Activision Blizzard recently posted results for its fiscal third quarter ending December 31st, and in spite of the industry crushing sales performance of the publisher’s Call of Duty: Modern Warfare 2, quarterly net loss widened from $72 million the year previous to $286 million.
Partly to blame for this performance, says Activision Blizzard, was a softer casual and music game market, but the company still claims that it beat prior expectations.
Revenue for the quarter reached $1.56 billion, which represents a 5% decline as compared to the same period during 2008, while for the calendar year of 2009, revenue hit $4.28 billion.
Activision Blizzard CEO Bobby Kotick enthused in a statement:
“We delivered better-than-expected calendar year non-GAAP financial results (Note: not the figures quoted above, which are on a GAAP basis) and our fourth quarter non-GAAP net revenues and non-GAAP earnings per share were the highest in company’s history.
“On a non-GAAP basis, our performance enabled us to deliver the most profitable year in our company’s history and record operating margin. We generated approximately $1.2 billion in operating cash flow and ended the year with approximately $3.3 billion in cash and investments.”
Looking ahead, Activision Blizzard expects Blizzard’s lineup of products, StarCraft II and World of WarCraft: Cataclysm, to be major revenue drivers, while a reorganisation of the company’s music division will result in better long-term sales performance of products from this division,
The publisher also plans to focus on a strategy of fewer SKUs (Stock Keepers Units) for its music games to service a broader audience, and will release fewer than 10 games in this genre this year, branching off of Guitar Hero and DJ Hero, all of which will release during the tail end of 2010.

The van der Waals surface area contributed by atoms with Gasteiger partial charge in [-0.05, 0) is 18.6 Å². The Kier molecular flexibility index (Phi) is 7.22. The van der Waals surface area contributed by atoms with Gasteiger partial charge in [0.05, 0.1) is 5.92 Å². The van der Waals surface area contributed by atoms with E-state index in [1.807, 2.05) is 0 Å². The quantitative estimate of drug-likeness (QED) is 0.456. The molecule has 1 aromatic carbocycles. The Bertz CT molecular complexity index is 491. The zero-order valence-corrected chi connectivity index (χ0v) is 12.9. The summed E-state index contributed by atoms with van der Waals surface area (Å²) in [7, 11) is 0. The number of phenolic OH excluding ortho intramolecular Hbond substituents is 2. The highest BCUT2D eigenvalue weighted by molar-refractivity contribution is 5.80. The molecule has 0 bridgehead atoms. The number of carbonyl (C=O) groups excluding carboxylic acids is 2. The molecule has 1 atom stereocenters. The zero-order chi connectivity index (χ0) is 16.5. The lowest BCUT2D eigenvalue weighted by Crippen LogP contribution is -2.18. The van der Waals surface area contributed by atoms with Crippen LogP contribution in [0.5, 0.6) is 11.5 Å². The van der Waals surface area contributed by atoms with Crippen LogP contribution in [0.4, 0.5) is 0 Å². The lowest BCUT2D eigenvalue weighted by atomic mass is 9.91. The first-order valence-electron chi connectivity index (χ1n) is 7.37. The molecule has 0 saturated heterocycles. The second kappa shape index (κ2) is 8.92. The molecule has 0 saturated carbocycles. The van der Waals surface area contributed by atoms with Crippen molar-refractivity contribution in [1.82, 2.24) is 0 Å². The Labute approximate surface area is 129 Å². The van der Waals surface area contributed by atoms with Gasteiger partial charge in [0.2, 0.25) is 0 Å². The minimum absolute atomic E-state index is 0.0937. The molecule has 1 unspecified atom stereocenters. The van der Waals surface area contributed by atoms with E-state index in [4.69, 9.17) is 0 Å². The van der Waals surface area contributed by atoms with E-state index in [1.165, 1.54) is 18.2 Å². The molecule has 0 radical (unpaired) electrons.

Additionally, a new Band Hero for 2010 will not materialise, and further PlayStation 2 versions of Guitar Hero will not be made due to the diminishing returns Activision has been experiencing as the company continues to support the aging platform.
A new version of Tony Hawk: Ride is also on the cards, despite only selling 114 000 units across three platforms during its first month on sale, and extremely poor reviews across the board.
This new iteration is expected to release this year, and Activision’s Mike Griffith explained that “a long hardware development process” did leave much time “to develop the software,” but he still believes that “the premise of standing on a skateboard” and performing skateboard tricks realistically on a ‘real’ board “is very compelling.”
“This year, with the hardware complete, we’ll be focused on improving the software to unlock the full potential of the board,” said Griffith.
The next entry into the Call of Duty franchise was also touched upon, which is set to release later this year, as Mike Griffith once again stepped up to speak about what kind of success the publisher expects the seventh franchise entry to enjoy, which is to say, not as great as Modern Warfare 2:
“We’ve consistently grown the Call Of Duty franchise revenues year-on-year for the past seven years. We expect to continue our strategy of annualising this franchise opportunity.
“At the same time, we recognise that Modern Warfare 2 was an unprecedented success, driven in part by the game quality, our retail and marketing execution, and by the relatively friendly competitive environment [at Christmas].
“We expect to have a more difficult competitive environment this year, and therefore we’ve not planned on the same level of success [with 2010’s CoD title] as we enjoyed in 2009.
“That said, we’re still bullish on this year’s title, and we do see upside potential if we execute well by engaging the much larger set of consumers who were introduced to the Call Of Duty franchise in 2009.”
When asked about where the publisher will take the Call of Duty franchise next, CEO Bobby Kotick stepped up again and dubiously hinted at a possible subscription model for future entries:
“If you think about the success that we’ve had in other product categories on subscription, you can get a sense of the direction that we want to take that franchise,” said Kotick.
One last snippet is that the long-awaited beta test for Blizzard’s long-awaited StarCraft II will begin “later this month,” as confirmed by Blizzard’s Mike Morhaime during Activision Blizzard’s investor conference call.